Keywords: GDP growth, Johansen Co integration Test, Granger Causality, Bond Market
    JEL: G1 G15 G2 O4
    Date: 2020–05
  6. By: Sami Ben Naceur; Bertrand Candelon; Quentin Lajaunie
    Abstract: This paper assesses whether and how financial development triggers the occurrence of banking crises. It builds on a database that includes financial development as well as financial access, depth and efficiency for almost 100 countries. Through estimation of a dynamic logit panel model, it appears that financial development, from an institutional dimension and to a lesser extent from a market dimension, triggers financial instability within a one- to two-year horizon. Additionally, whereas financial access is destabilizing for advanced countries, it is stabilizing for emerging and low income ones. Both results have important implications for macroprudential policies and financial regulations.
    Keywords: Real interest rates;Negative interest rates;Financial safety nets;Exchange markets;Interest rate increases;financial Development,Banking crises,Regulation,bank crisis,logit,logit model,sub-indices
    Date: 2019–05–06
  7. By: Gjergj Legisi (Bank of Albania)
    Abstract: The credit-to-GDP gap is a fundamental indicator used to identify credit bubbles. Currently, the indicator takes into account aggregate credit as a ratio of GDP, without distinguishing between local and foreign currency. In the Albanian financial system, foreign currency loans comprise about fifty percent of the total credit. Due to the large share of foreign currency loans, this paper evaluates the credit-to-GDP gap by local (Albanian lek) and foreign (Euro and US dollar) currency to assess their performance in identifying credit bubbles. This study concludes that using a modified version of credit-to-GDP gap, which extracts foreign currency fluctuations, provides a better overall performance than the standard approach. In addition, a split credit-to-GDP gap according to local and foreign currency provides similar performance to the standard and modified approach, but offers a more structure-based approach.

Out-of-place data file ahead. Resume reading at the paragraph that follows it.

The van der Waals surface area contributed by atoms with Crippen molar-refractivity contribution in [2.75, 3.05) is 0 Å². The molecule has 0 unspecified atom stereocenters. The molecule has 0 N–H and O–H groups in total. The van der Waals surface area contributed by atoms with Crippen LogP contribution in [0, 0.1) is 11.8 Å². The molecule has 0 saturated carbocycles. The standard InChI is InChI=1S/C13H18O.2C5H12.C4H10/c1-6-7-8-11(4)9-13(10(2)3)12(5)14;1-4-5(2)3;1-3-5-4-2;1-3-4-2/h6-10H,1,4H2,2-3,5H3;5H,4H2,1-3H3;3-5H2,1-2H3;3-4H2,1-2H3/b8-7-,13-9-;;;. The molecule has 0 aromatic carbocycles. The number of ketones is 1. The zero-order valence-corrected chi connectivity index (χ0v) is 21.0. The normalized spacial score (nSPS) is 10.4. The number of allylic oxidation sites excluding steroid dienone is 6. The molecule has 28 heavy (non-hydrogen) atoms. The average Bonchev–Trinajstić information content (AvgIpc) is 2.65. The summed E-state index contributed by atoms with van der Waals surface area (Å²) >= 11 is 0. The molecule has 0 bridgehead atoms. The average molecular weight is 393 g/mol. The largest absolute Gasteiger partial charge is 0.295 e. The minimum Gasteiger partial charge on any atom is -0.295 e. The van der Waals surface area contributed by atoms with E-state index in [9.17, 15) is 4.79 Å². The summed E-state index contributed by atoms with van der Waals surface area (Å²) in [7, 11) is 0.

Keywords: credit-to-GDP gap, foreign currency credit, countercyclical capital buffer.
    JEL: E44 G01 G18
    Date: 2020–08–05
  8. By: Delle-Monache, Davide (Bank of Italy); De-Polis, Andrea (University of Warwick); Petrella, Ivan (University of Warwick)